Login (DCU Staff Only)
Login (DCU Staff Only)

DORAS | DCU Research Repository

Explore open access research and scholarly works from DCU

Advanced Search

A corpus-based study of translator style: Oeser’s and Orth-Guttmann’s German translations of F. Scott Fitzgerald’s The Beautiful and Damned

Winters, Marion (2005) A corpus-based study of translator style: Oeser’s and Orth-Guttmann’s German translations of F. Scott Fitzgerald’s The Beautiful and Damned. PhD thesis, Dublin City University.

The present thesis comprises a corpus-based study of translator style, comparing two German translations of the novel The Beautiful and Damned by Francis Scott Fitzgerald. The translations, by Hans-Christian Oeser and Renate Orth-Guttmann, were both published in 1998. The study isolates linguistic features in which the individual styles of the translators manifest themselves on the textual level and investigates the influence these microlevel linguistic choices have on the macrolevel of the novel. An electronic corpus was compiled, comprising The Beautiful and Damned and its two translations, both entitled Die Schdnen und Verdammten. An initial data-driven exploration of the corpus suggested that the use of modal particles could be a feature of translator style. A quantitative analysis was carried out to discover potential patterns of the use of modal particles by the translators, and the results showed that while both translators use modal particles to the extent and in the general context one would expect, they differ considerably in their choice and use of individual modal particles. The subsequent qualitative analysis takes a pragmatic approach, and discusses selected modal particles according to their communicative function, their role in speech and thought acts and in the narrative, and in context of the respective narrative points of view. The thesis then investigates how the translators’ use of modal particles changes the narrative point of view and how that affects the macrostructure of the novel, confirming the hypothesis that one translator focuses on the characters while the other presents a societal study. Finally it is argued that the use of modal particles is in line with other strategies used by the twoi translators, such as their use of loan words and speech-act report verbs.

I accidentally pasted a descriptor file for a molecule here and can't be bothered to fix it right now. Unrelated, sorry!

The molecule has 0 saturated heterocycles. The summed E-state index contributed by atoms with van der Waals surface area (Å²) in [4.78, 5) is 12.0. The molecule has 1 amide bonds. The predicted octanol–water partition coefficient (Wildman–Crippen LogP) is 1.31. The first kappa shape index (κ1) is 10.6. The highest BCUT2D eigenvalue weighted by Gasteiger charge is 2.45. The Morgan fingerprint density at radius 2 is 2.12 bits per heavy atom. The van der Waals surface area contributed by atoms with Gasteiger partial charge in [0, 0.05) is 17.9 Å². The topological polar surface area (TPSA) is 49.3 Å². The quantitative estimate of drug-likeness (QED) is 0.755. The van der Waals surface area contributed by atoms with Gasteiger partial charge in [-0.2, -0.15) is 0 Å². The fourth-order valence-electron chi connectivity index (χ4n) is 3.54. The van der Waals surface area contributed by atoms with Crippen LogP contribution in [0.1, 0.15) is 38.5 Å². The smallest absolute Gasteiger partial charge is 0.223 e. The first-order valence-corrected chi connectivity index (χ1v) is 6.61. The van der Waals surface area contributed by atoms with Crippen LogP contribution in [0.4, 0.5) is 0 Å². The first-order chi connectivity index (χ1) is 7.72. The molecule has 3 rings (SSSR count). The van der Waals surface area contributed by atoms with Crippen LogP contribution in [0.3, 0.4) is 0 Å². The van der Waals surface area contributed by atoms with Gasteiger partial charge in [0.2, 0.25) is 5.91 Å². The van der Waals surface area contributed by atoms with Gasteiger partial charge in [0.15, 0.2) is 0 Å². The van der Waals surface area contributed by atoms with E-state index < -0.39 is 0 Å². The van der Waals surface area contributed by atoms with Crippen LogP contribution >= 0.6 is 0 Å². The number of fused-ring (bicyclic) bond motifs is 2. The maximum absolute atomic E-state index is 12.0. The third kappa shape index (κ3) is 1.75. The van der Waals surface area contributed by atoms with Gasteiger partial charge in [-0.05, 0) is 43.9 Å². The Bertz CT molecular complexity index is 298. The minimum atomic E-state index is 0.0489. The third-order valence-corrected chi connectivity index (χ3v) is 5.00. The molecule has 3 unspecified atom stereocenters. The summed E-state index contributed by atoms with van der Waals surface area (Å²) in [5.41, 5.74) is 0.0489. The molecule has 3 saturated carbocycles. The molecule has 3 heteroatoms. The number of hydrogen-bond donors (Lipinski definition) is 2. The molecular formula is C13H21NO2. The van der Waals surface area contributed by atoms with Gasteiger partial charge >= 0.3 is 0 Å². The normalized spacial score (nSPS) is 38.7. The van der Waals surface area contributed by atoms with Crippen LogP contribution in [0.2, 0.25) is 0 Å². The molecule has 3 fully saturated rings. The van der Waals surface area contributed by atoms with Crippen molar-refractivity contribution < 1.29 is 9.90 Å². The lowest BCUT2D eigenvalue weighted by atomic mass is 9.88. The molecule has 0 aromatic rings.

Item Type:Thesis (PhD)
Date of Award:2005
Supervisor(s):Kenny, Dorothy
Uncontrolled Keywords:Corpus Based; Liguistics; Translator Style
Subjects:Humanities > Language
Humanities > Translating and interpreting
DCU Faculties and Centres:DCU Faculties and Schools > Faculty of Humanities and Social Science > School of Applied Language and Intercultural Studies
Use License:This item is licensed under a Creative Commons Attribution-NonCommercial-No Derivative Works 3.0 License. View License
ID Code:17626
Deposited On:30 Nov 2012 11:20 by Fran Callaghan . Last Modified 30 Nov 2012 11:20

Full text available as:

[thumbnail of Marion_Winters.pdf]
PDF - Requires a PDF viewer such as GSview, Xpdf or Adobe Acrobat Reader


Downloads per month over past year

Archive Staff Only: edit this record